NEWS
Crop Insurance Defense - 1
Marcia Zarley Taylor DTN Executive Editor
Mon Mar 31, 2014 11:04 AM CDT

HADDONFIELD, N.J. (DTN) -- With 2014 crop insurance guarantees a mere shadow of their 2012 or 2013 levels, basic crop insurance policies could offer flimsy protection from revenue disasters this year.

So producers like Michelle and John Stewart of Sheridan, Ill., are mounting a counter-offensive: They purchased the maximum 85% Revenue Protection coverage levels on corn land they farm. In addition, they supplemented it last December with a novel rider from a private insurance company that could boost their corn guarantee by about 50 cents per bushel over the spring price. The bonus triggers if they suffer a revenue loss ...

Quick View
  • Enlist Cotton Approved USDA has made its final decision to deregulate Dow AgroScience's Enlist cotton trait, which means...
  • Market Moves Weaning and preconditioning top the list of aggravating and expensive chores for most ranchers. C...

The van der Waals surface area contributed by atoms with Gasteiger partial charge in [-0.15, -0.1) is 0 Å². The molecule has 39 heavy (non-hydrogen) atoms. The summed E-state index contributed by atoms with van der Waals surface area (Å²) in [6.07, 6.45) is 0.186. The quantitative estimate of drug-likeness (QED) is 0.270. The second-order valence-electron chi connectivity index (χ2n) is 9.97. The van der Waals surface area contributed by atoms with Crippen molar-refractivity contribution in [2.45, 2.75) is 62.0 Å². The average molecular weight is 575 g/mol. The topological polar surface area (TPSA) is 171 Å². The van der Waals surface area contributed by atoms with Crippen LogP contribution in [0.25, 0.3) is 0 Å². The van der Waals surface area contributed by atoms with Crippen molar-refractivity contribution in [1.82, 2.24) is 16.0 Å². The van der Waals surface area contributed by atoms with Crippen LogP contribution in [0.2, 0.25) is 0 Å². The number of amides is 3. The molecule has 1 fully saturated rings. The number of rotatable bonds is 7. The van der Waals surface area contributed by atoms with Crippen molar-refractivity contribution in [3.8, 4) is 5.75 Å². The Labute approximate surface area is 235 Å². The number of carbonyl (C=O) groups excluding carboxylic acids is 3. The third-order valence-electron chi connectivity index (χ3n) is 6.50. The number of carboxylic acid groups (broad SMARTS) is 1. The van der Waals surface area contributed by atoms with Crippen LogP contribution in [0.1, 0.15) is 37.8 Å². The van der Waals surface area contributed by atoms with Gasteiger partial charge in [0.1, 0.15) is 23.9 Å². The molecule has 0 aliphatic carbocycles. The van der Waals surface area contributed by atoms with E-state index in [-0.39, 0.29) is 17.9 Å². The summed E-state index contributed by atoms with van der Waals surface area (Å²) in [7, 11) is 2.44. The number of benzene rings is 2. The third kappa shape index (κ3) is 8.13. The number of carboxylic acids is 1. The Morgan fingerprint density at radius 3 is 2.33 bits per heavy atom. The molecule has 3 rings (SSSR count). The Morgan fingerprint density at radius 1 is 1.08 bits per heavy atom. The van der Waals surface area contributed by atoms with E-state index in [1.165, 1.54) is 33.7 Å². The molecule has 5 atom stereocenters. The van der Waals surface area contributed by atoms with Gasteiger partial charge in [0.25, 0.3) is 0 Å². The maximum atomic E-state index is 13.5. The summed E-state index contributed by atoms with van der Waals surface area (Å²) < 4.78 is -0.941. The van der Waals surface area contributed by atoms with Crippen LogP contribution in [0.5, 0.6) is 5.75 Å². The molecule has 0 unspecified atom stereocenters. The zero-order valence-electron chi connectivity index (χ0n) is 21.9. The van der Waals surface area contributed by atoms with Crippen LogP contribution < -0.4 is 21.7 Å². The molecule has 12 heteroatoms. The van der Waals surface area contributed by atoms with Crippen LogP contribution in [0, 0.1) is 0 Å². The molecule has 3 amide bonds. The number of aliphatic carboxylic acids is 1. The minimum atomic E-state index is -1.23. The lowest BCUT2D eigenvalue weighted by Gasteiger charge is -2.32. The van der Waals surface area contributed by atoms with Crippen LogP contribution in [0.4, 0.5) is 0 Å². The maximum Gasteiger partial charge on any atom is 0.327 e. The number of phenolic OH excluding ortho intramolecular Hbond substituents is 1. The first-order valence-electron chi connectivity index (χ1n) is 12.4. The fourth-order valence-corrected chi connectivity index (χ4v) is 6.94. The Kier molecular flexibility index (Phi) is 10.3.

• Ask The Mechanic Ask the Mechanic answers the question about how VW and German engineering was able to get by with...
  • Batten Down the Hatches Purdue economists forecast multiple years of negative or narrow margins for corn and soybean prod...
  • PNW Ag Hit by Historic Drought In addition to problems with the Northwestern wheat crop, cattle are also being adversely affecte...
  • RFS Deadline Nears With the deadline to file comments on the proposed Renewable Fuel Standard volumes to strike at m...
  • Woodbury: Farm Family Business Agendas don't always lead to immediate decisions, but can still cement your family unity.
  • Multi-Year Losses Spur Concern The recent price rally offered growers a welcome opportunity to price 2014 and 2015 crops, but it...
  • Ask the Vet The vet says my calf had Mannheimia. What is that?
Related News Stories
View From the Cab
Multi-Year Losses Spur Concern
Senate Panel OKs Tax-Extenders Bill
A Tough Country
Woodbury: Farm Family Business
Russ' Vintage Iron
View From the Cab
View From the Cab
Batten Down the Hatches
USDA Redefines "Wealthy" Farms